WordPress Plugin Lifecycle

If you have a WordPress site you undoubtedly have a number of plugins installed on the site. Over time the number can build up and you start to lose track of what you have, forget the reason the plugin was there in the first place and things begin to complicate. Your WordPress Dashboard starts to look like an abandoned garage – full of once loved and now forgotten tools.

Where do plugins come from?

All plugins come from developers. They can be individuals that wrote the plugin just for your site, they can come from individual contributors who are sharing the plugin with the WordPress community via the wodpress.org repository. Some plugins are created and promoted by companies dedicated to creating tools for WordPress. In that case you have an entire team of developers behind a plugin.

Once you install and activate a plugin on your site it becomes a permanent part of your site’s installation – until you intentionally remove it.

What are plugin revisions?

The developers are responsible for maintaining the plugin code over time. The maintenance can include fixing bugs (inevitable part of any program), including new features, keeping up with changes to the WordPress Core and updates to the PHP version, and updating the plugin security. When a new revision of the plugin is released you will be notified in your WordPress dashboard. The developers usually create documentation explaining what changes each revision includes.

What are all the plugins on my site for?

Each plugin on your site should include a brief description of what it does. It should also include a link to the plugin page that provides more details about the plugin functionality. If you have a plugin on your site and you are not sure what it does, first try to read the materials provided by the developer. Another great resource to understanding the list of plugins on your site are your colleagues and any other people with admin access to the site. Chances are, at least one person remembers why they installed a particular plugin. If you still cannot make the connection we recommend creating a staging site and disabling that particular plugin to see what changes. Some changes might be evident – like a prominent feature missing from your home page, while other change might be more settle and it might take time to notice the difference.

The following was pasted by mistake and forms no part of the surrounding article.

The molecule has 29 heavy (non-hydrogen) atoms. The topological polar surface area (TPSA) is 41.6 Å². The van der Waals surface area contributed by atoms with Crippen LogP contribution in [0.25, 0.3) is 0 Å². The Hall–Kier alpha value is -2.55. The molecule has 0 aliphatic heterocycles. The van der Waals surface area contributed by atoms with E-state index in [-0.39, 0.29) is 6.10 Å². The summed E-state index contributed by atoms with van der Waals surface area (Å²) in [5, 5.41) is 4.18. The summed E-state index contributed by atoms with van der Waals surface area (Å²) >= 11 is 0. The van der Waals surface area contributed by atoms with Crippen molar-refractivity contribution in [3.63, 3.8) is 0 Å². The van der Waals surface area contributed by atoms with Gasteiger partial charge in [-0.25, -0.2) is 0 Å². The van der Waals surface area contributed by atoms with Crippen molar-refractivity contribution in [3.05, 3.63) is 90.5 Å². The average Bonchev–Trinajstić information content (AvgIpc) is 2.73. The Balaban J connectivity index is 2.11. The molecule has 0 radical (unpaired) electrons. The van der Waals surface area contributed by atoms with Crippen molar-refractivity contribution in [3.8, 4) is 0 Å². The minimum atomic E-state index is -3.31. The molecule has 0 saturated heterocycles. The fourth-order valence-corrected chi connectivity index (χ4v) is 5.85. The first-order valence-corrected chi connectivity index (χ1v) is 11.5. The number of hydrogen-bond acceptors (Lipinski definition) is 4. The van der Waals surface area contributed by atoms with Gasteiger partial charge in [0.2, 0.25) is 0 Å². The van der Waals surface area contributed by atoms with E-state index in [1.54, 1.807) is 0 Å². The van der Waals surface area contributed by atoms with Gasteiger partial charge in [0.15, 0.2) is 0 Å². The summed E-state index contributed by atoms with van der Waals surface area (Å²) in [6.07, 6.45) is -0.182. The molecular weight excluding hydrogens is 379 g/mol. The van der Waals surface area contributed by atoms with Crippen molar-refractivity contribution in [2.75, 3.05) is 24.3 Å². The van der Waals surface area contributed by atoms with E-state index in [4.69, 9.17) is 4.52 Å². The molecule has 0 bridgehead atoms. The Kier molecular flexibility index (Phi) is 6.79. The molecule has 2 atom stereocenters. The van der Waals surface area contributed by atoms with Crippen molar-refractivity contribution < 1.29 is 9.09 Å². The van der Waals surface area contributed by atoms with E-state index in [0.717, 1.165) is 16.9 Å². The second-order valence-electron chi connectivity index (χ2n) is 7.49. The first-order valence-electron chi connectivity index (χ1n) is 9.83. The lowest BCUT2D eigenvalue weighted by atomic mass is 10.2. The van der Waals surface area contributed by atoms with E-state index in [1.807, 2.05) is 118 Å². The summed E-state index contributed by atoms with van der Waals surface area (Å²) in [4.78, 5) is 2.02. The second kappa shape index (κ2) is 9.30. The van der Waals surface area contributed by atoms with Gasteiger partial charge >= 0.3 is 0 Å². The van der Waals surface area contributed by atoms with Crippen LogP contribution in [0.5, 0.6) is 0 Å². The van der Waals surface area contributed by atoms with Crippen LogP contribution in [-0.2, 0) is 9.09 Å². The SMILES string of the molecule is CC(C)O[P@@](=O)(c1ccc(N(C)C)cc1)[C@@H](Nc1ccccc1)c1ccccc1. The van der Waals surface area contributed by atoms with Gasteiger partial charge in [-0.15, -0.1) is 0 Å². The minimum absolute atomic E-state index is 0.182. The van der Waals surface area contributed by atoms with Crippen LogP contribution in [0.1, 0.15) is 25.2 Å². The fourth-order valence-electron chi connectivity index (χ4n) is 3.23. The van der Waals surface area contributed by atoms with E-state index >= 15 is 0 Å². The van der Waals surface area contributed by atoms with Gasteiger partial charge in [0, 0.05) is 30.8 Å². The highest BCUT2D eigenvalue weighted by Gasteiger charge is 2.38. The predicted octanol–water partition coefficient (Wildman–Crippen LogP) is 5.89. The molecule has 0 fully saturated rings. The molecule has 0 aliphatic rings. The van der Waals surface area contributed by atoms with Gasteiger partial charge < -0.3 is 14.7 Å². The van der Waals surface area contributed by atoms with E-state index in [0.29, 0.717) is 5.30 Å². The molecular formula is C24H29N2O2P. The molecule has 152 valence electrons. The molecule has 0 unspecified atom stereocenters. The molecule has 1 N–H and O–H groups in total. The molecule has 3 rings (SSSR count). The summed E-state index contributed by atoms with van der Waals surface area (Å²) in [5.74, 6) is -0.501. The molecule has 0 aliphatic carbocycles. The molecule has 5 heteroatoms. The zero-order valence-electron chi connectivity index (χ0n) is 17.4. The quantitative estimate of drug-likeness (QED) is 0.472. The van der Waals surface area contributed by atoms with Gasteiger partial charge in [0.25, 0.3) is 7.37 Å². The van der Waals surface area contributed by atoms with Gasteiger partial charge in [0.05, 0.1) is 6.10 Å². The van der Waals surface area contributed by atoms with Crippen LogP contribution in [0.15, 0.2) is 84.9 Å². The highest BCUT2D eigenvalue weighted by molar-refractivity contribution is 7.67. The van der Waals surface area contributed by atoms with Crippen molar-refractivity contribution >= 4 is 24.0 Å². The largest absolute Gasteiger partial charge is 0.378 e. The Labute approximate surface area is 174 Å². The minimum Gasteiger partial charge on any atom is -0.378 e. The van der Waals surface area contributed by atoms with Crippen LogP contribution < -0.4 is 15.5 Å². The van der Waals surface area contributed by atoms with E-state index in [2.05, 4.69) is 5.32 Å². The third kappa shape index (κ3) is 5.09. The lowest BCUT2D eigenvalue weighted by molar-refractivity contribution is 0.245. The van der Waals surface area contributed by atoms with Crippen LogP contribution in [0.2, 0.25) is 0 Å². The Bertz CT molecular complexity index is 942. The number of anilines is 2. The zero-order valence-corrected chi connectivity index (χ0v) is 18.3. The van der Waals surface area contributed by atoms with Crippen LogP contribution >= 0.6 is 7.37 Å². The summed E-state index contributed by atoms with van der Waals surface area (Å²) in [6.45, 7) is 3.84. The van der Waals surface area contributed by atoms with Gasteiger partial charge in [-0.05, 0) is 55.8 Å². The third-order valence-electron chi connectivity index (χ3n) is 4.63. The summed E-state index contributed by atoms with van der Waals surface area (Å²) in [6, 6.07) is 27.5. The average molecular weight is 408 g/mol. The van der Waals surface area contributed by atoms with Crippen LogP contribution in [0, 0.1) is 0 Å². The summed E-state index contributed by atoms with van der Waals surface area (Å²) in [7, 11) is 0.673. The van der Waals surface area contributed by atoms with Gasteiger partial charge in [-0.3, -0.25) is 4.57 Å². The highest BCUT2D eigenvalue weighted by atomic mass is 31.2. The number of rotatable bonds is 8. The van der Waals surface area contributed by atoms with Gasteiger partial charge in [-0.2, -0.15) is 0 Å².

Should I keep this plugin on my site?

There are two basic scenarios when you would remove a plugin from your site.

  1. You have followed the steps described above and concluded that the plugin is no longer needed. There is no reason to keep unnecessary code running on your site as it can slow things down or create potential conflicts with other plugins.
  2. The plugin is no longer safe. This can happen when the plugin is abandoned by the developer (the developer stops providing any updates for it) or the plugin has been removed from the WordPress.org repository for security reason. These plugins should be immediately removed from your site and replaced with an alternative. Thankfully, the WordPress community provides you with a large array of options for any conceivable need you might have.

How often should the plugins be reviewed?

For most sites we recommend a review of your plugins every month. This includes checking for plugin updates, making sure all installed plugins are still safe and that they are providing useful functionality. This kind of work is best left for an experienced web development team, and we provide robust Security and Performance plans for sites of all shapes and sizes that includes this as part of essential regular maintenance work.

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